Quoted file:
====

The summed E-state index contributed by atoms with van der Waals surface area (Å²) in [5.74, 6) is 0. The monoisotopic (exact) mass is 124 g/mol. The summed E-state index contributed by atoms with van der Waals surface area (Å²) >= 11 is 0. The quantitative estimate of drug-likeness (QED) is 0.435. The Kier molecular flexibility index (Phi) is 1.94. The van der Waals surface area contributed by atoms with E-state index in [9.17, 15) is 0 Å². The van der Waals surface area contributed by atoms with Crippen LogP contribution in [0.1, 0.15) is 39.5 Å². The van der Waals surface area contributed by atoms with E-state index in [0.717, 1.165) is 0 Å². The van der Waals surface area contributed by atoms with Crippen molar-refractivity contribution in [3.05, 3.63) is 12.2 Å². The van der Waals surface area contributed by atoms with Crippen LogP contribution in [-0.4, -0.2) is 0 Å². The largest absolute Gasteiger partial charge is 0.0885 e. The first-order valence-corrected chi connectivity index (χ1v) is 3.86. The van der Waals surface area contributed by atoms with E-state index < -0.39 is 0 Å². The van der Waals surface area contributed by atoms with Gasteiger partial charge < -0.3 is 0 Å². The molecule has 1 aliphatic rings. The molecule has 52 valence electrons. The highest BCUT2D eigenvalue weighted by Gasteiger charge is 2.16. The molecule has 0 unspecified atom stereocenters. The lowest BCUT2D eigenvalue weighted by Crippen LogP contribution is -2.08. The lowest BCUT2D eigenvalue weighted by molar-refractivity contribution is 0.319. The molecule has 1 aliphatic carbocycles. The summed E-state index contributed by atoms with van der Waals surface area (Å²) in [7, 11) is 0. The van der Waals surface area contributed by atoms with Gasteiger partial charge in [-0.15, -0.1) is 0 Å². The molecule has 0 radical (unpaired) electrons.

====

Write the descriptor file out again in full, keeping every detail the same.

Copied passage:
The summed E-state index contributed by atoms with van der Waals surface area (Å²) in [5.74, 6) is 0. The monoisotopic (exact) mass is 124 g/mol. The summed E-state index contributed by atoms with van der Waals surface area (Å²) >= 11 is 0. The quantitative estimate of drug-likeness (QED) is 0.435. The Kier molecular flexibility index (Phi) is 1.94. The van der Waals surface area contributed by atoms with E-state index in [9.17, 15) is 0 Å². The van der Waals surface area contributed by atoms with Crippen LogP contribution in [0.1, 0.15) is 39.5 Å². The van der Waals surface area contributed by atoms with E-state index in [0.717, 1.165) is 0 Å². The van der Waals surface area contributed by atoms with Crippen molar-refractivity contribution in [3.05, 3.63) is 12.2 Å². The van der Waals surface area contributed by atoms with Crippen LogP contribution in [-0.4, -0.2) is 0 Å². The largest absolute Gasteiger partial charge is 0.0885 e. The first-order valence-corrected chi connectivity index (χ1v) is 3.86. The van der Waals surface area contributed by atoms with E-state index < -0.39 is 0 Å². The van der Waals surface area contributed by atoms with Gasteiger partial charge < -0.3 is 0 Å². The molecule has 1 aliphatic rings. The molecule has 52 valence electrons. The highest BCUT2D eigenvalue weighted by Gasteiger charge is 2.16. The molecule has 0 unspecified atom stereocenters. The lowest BCUT2D eigenvalue weighted by Crippen LogP contribution is -2.08. The lowest BCUT2D eigenvalue weighted by molar-refractivity contribution is 0.319. The molecule has 1 aliphatic carbocycles. The summed E-state index contributed by atoms with van der Waals surface area (Å²) in [7, 11) is 0. The van der Waals surface area contributed by atoms with Gasteiger partial charge in [-0.15, -0.1) is 0 Å². The molecule has 0 radical (unpaired) electrons.